King Dude

(Copyright © 2012 Piero Scaruffi | Terms of use )
Tonight's Special Death Love (2010), 5/10
Love (2011), 6/10
Burning Daylight (2012), 6.5/10
Fear (2014), 5/10
Songs Of Flesh & Blood (2015), 5/10
Sex (2016), 6/10
Music To Make War To (2018), 5/10

Seattle's Book of the Black Earth released mediocre heavy-metal albums: I, II, III (2004), The Feast (2006), Horoskopus (2008) and The Cold Testament (2011). Their frontman T.J Cowgill, however, emerged as an unusual singer-songwriter under the moniker King Dude, pioneering a gloomy fusion of alt-country and apocalyptic folk (Death In June, Current 93) on Tonight's Special Death Love (2010), with the evocative River Of Gold, and especially Love (2011), with the lilting country-rock lullaby Lucifer Light of the World and the trotting In The Eyes Of The Lord somewhere between a pirate singalong and George Harrison's My Sweet Lord.

Burning Daylight (Dais, 2012) further increased the dose of gloom and fear. Holy Land, propelled by voodoo tribal drumming, crosses Suicide-ian vocals and Duane Eddy-ian twang. The locomotive blues Jesus In The Courtyard borrows the most sorrowful accents of Tom Waits' gravely voice. This time the references multiply: Chris Isaak, Leonard Cohen, Roy Orbison, Johnny Cash, etc. If the first two albums were very personal, this one often sounds like a sweeping tribute to the 1950s but done by a horror-movie specialist, the dark overtones sinking the grand ballad You Can Break My Heart as well as the raw rockabilly stomp I Know You're Mine, all the way to the twisted gospel hymn Lord I'm Coming Home.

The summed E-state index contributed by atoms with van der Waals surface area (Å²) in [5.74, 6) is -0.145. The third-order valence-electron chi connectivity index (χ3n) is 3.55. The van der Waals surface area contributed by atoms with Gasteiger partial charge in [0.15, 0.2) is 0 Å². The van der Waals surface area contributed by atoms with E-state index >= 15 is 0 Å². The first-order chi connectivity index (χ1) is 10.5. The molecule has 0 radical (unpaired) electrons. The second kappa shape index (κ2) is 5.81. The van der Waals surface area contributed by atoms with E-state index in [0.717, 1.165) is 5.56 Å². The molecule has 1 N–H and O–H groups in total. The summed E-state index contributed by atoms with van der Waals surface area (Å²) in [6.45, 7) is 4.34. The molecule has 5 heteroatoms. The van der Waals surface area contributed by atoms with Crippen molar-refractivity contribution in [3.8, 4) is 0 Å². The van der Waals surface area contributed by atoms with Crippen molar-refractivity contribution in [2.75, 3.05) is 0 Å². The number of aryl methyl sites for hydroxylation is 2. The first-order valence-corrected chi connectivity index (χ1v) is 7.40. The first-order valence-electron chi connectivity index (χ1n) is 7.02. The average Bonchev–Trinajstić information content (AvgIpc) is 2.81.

Fear (Not Just Religious Music, 2014) contains the Tom Waits-ian singalong Devil Eyes, but mostly it sounds like a collection of unfinished takes on his favorite genres (the childish doom-metal of Fear is All You Know, the power-pop of Cloven Hoofs, etc).

Songs Of Flesh & Blood (Not Just Religious Music, 2015) is the album of a diligent student of Stan Ridgway and Nick Cave, whether in the hard-rocking Black Butterfly or in the spaghetti-western spoof Holy Water.

Sex (Van, 2016) is general more rocking and boasts the usual variety of style: the hard-rock of Holy Christos, with flaming guitars and driving drums; the demonic werewolf-ish blues of I Wanna Die at 69; the krautrock instrumental Conflict & Climax; the anemic limping Waits-ian shuffle The Leather One; the Doors-ian melody of Who Taught You How To Love; and especially the anthemic punk-rock of Swedish Boys.

But then Music To Make War To (Van, 2018) was another disappointment: a diligent Joy Division-ian goth-rock Velvet Rope and the slow, noisy and theatrical Twin Brother of Jesus are not enough to redeem all the half-baked songs. The power-pop of Dead Before The Chorus, the synth-pop of In the Garden, the punk-rock of The Castle, and the orchestral pop of Let it Burn sound amateurish. Maybe he's stretching himselt too thin across too many genres.

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(Copyright © 2012 Piero Scaruffi | Terms of use )
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